Paul Detrick

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Business & Media Institute director Dan Gainor appeared on "Fox and Friends" this morning to talk about a blog posting by Freakanomics blogger Steven D. Levitt that asked, "If You Were a Terrorist, How Would You Attack?"

"This from the media right after they were criticizing how Rupert Murdoch might run The Wall Street Journal. Why doesn't anyone in the mainstream media criticize how The New York Times is run by Arthur Sulzberger," Gainor told Fox News Channel viewers.

Gainor also pointed out that Levitt was trying, "to get as much possible press...and The New York Times is loving it."

Video (2:13): Real (1.62 MB) or Windows (1.36 MB) or MP3 (1.00 MB)

Blogger Steven D. Levitt asked his readers to imagine themselves as terrorists today and come up with their own ways of "maximizing terror" at the new home of the Freakonomics blog, The New York Times website. Levitt speaks:

Hearing about these [airline restriction] rules got me thinking about what I would do to maximize terror if I were a terrorist with limited resources. I’d start by thinking about what really inspires fear...Also, I’d want to create the feeling that an army of terrorists exists, which I’d accomplish by pulling off multiple attacks at once, and then following them up with more shortly thereafter.

How do you increase readership at a business magazine? Assume your readers are criminals.

The blogoshpere is full of opinions, but this one you're paying for. Your tax dollars are going to National Public Radio Blogger and Morning Edition commentator John Ridley to editorialize "I'm sorry, but chick fights are sexy" in his new blog on the NPR website called “Visible Man”, which will appear twice a week. Ridley chimes in on why he likes Elizabeth Edwards for his first post:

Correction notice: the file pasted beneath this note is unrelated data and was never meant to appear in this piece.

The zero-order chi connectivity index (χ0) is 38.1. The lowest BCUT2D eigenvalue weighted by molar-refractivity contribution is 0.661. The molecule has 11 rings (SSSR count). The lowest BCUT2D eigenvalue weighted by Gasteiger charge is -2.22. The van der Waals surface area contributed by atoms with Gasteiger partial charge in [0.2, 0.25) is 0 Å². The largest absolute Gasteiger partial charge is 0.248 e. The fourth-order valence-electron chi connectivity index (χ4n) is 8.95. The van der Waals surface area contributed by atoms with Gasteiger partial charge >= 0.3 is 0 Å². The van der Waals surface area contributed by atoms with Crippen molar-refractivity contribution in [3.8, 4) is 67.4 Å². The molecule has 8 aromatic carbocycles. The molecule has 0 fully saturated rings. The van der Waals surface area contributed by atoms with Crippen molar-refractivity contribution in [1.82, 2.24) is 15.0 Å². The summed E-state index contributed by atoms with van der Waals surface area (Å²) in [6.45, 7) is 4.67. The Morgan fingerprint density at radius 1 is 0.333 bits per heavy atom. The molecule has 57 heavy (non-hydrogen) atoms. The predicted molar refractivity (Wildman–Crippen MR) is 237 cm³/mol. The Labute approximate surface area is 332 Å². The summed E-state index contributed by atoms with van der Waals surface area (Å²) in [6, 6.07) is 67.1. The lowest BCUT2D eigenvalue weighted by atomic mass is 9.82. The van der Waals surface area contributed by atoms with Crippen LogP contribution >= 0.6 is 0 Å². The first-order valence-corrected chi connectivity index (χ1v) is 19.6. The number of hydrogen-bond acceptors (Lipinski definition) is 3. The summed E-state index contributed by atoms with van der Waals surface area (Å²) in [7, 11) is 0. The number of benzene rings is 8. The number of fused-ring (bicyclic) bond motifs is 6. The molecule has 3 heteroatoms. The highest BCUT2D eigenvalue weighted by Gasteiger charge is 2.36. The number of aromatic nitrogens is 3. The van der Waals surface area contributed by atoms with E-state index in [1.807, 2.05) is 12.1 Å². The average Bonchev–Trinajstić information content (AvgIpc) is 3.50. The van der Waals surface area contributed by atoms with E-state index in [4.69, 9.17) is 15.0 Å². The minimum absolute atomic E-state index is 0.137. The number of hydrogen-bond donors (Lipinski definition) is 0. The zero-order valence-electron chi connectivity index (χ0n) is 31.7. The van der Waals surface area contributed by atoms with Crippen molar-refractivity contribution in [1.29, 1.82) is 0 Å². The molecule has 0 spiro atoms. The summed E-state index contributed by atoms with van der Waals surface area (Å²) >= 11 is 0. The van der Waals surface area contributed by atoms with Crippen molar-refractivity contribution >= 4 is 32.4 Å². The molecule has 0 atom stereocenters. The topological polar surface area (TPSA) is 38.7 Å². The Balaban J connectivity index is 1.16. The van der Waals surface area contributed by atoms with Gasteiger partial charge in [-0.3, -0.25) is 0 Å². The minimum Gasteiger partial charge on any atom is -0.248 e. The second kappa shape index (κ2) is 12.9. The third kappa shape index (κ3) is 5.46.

TheDaily Brief, one of the blogs for the new Conde-Nast business magazine Portfolio, took some jabs June 1 at their target audience, businessmen, by comparing them to, “bitter banker” Mr. Potter in the movie “It’s A Wonderful Life”. The typical bias came courtesy of Megan Barnett, News Editor of Portfolio, who said:

CBS "Evening News" anchor Katie Couric is profiled in More magazine this month by Amy Wilentz in a piece called, “Katie’s Leap Year” highlighting the “challenge” of Couric’s gender in a male-dominated profession.

Your tax dollars at work, paying public radio hosts to ask if "black folks" are into iPods.

Host of American Public Media's (APM) Marketplace broadcast, Scott Jagow, asked “why would the U.S. or any other country go along” with the European Union's carbon reduction plan if there is “so much skepticism about whether they can actually do it.”

'Marketplace' segment acknowledges economic 'pain' of ineffective emissions cuts.

NBC Nightly News anchor, Brian Williams graces the cover of Men's Vogue this month and is profiled by Deputy Editor Ned Martel as being an anchor who, because of "today's debunking culture" (Wink Wink, is both "in the know and in on the joke."

Martel panders to Williams as an anchor who is "affable", "witty", and even "an unapologetic throwback to the era of Cronkite".

Martel says that viewers can relate to Williams because he, "has a vast interest in so many of their passions." He further says that Williams "embraces his regular-guy status" and "trumpets his middlebrow tastes".

Williams apparently considers his "instinctive understanding of Middle America" to be a payoff for Nightly News. That understanding must be a tall order for someone who wears a "black-faced Rolex and Supreme Court cufflinks" and splits his time between a "pied-a-terre in a new Upper East Side tower" and a "restored farmhouse in Connecticut".

Reuters reporter William Maclean wrote in his article, "Gaddafi says fear drives world economic system", that Libyan leader Muammar Gaddafi was shunned by the international community for much of his rule because the West "accused him of terrorism."

'Marketplace' segment furthers idea that higher taxes are needed.